Ship Sunk By Houthis Threatens Red Sea Environment
By Mohammad Ghobari ADEN, Yemen, March 2 (Reuters) – A UK-owned ship attacked by Houthi militants last month sank in the Red Sea, the U.S. military confirmed on Saturday, as it echoed...
By Emily Ashton and Siddharth Philip (Bloomberg) —
U.K. Prime Minister Boris Johnson backed calls for P&O Ferries Chief Executive Officer Peter Hebblethwaite to resign, as the government vowed to bring forward new laws forcing shipping firms to pay the minimum wage.
Johnson agrees that Hebblethwaite must go, his spokesman Jamie Davies told reporters Friday. Transport Secretary Grant Shapps said earlier that the executive should quit after showing “incredible arrogance” on Thursday when he told Parliament’s transport committee that P&O had failed to follow rules on consulting with unions before firing 800 staff.
“I cannot believe he can stay in that role,” Shapps said, adding that Hebblethwaite had made “brazen, breathtaking” claims. When asked whether the executive should resign right now, he responded “yes.”
P&O sparked outrage last week by dismissing its entire U.K.-based seafaring crew without prior notice. They were replaced with agency staff, a money-saving tactic that triggered protests and raised the prospect of legal action.
Hebblethwaite told the committee there was “absolutely no doubt” that P&O was required by law to communicate with unions, but that to have done so “would have been a sham” given the fundamental nature of the planned changes. He said the firm had instead compensated fired workers with higher severance payouts.
“Even though they know they’ve broken the law, what they’ve done is pay people off in such a way as to buy their silence,” Shapps said. “It’s unacceptable.”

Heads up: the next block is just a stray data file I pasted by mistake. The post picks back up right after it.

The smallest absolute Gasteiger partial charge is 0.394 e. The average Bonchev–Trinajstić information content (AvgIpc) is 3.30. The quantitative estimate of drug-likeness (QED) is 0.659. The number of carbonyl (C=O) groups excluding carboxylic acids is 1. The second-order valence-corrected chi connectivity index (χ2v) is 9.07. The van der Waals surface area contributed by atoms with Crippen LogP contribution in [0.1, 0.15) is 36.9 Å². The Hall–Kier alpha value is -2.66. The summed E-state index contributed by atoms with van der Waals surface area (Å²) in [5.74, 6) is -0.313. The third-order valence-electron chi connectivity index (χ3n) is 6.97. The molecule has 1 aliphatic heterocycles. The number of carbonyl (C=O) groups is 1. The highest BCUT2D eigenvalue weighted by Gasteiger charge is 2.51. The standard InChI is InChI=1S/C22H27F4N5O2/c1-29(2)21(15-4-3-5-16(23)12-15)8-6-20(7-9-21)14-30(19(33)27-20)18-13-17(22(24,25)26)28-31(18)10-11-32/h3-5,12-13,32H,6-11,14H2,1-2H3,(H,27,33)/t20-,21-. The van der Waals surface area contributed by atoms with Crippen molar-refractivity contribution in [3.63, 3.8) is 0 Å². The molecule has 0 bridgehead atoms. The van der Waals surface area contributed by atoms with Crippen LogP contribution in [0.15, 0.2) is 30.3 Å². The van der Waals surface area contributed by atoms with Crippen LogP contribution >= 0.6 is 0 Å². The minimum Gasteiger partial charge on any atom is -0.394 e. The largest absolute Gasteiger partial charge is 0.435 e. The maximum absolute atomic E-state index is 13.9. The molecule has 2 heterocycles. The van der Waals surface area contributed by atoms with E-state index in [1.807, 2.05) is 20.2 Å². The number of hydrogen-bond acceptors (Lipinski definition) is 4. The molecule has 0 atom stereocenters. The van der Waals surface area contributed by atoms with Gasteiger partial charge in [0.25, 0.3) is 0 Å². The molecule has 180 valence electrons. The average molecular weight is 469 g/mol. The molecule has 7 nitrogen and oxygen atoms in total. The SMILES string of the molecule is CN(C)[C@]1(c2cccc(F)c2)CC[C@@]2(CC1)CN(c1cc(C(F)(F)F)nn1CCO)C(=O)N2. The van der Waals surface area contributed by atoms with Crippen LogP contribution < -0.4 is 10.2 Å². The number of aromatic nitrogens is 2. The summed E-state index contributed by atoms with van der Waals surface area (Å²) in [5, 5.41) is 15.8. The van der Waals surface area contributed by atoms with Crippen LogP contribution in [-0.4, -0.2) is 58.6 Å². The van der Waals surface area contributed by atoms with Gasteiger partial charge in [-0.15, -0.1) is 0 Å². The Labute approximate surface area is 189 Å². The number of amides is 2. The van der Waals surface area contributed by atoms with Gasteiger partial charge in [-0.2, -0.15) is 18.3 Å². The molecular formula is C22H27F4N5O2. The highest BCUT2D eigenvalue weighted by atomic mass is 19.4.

The minister pledged to come to Parliament next week with a package of measures that would “close every possible loophole that exists.”
He said: “We are not having people working from British ports — on regular routes between here and France or here and Holland or anywhere else — and failing to pay the minimum wage. We will force that to change.”
Hebblethwaite told the Parliamentary committee that Shapps was made aware of plans to restructure back in November, when he met with senior managers from parent group DP World at the Dubai Expo.
But minutes released from that meeting appeared to back up Department for Transport claims that Shapps was not informed of the exact changes the company would be making.
According to the document, published by the transport committee Friday, Shapps told DP World CEO Sultan Ahmed Bin Sulayem: “I’m aware of the issues relating to P&O. I recognize you will need to make commercial decisions, but please do keep us informed.”(Updates with minutes released from meeting between Shapps, DP World from 10th paragraph)
© 2022 Bloomberg L.P.
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